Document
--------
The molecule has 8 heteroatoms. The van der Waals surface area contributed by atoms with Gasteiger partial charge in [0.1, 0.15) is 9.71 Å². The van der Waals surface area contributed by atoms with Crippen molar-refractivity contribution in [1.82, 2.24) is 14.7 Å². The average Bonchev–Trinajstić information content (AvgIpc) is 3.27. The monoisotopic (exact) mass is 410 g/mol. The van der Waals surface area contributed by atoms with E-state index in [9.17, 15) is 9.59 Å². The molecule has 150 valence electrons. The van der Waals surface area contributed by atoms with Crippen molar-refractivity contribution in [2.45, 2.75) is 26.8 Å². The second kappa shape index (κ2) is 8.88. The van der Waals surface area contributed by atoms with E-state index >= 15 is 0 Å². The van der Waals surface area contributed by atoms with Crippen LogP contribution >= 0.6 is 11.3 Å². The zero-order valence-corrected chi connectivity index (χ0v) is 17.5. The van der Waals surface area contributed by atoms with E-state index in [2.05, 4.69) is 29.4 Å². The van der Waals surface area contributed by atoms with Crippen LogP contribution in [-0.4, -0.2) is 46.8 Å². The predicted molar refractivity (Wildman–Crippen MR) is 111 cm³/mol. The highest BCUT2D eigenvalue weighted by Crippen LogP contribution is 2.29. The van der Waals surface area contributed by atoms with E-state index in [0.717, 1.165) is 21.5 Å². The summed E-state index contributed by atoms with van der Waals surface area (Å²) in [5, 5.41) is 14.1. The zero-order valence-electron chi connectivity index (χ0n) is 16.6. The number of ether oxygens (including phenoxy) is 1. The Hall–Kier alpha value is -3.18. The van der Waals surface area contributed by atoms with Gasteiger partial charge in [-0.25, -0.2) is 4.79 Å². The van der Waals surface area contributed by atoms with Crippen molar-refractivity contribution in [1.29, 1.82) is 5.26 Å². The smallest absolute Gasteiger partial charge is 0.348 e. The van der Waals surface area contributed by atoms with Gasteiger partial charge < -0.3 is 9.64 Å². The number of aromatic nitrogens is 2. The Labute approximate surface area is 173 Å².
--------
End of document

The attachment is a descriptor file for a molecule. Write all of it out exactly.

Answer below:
The molecule has 8 heteroatoms. The van der Waals surface area contributed by atoms with Gasteiger partial charge in [0.1, 0.15) is 9.71 Å². The van der Waals surface area contributed by atoms with Crippen molar-refractivity contribution in [1.82, 2.24) is 14.7 Å². The average Bonchev–Trinajstić information content (AvgIpc) is 3.27. The monoisotopic (exact) mass is 410 g/mol. The van der Waals surface area contributed by atoms with E-state index in [9.17, 15) is 9.59 Å². The molecule has 150 valence electrons. The van der Waals surface area contributed by atoms with Crippen molar-refractivity contribution in [2.45, 2.75) is 26.8 Å². The second kappa shape index (κ2) is 8.88. The van der Waals surface area contributed by atoms with E-state index >= 15 is 0 Å². The van der Waals surface area contributed by atoms with Crippen LogP contribution >= 0.6 is 11.3 Å². The zero-order valence-corrected chi connectivity index (χ0v) is 17.5. The van der Waals surface area contributed by atoms with E-state index in [2.05, 4.69) is 29.4 Å². The van der Waals surface area contributed by atoms with Crippen LogP contribution in [-0.4, -0.2) is 46.8 Å². The predicted molar refractivity (Wildman–Crippen MR) is 111 cm³/mol. The highest BCUT2D eigenvalue weighted by Crippen LogP contribution is 2.29. The van der Waals surface area contributed by atoms with E-state index in [0.717, 1.165) is 21.5 Å². The summed E-state index contributed by atoms with van der Waals surface area (Å²) in [5, 5.41) is 14.1. The zero-order valence-electron chi connectivity index (χ0n) is 16.6. The number of ether oxygens (including phenoxy) is 1. The Hall–Kier alpha value is -3.18. The van der Waals surface area contributed by atoms with Gasteiger partial charge in [-0.25, -0.2) is 4.79 Å². The van der Waals surface area contributed by atoms with Crippen molar-refractivity contribution in [1.29, 1.82) is 5.26 Å². The smallest absolute Gasteiger partial charge is 0.348 e. The van der Waals surface area contributed by atoms with Gasteiger partial charge < -0.3 is 9.64 Å². The number of aromatic nitrogens is 2. The Labute approximate surface area is 173 Å².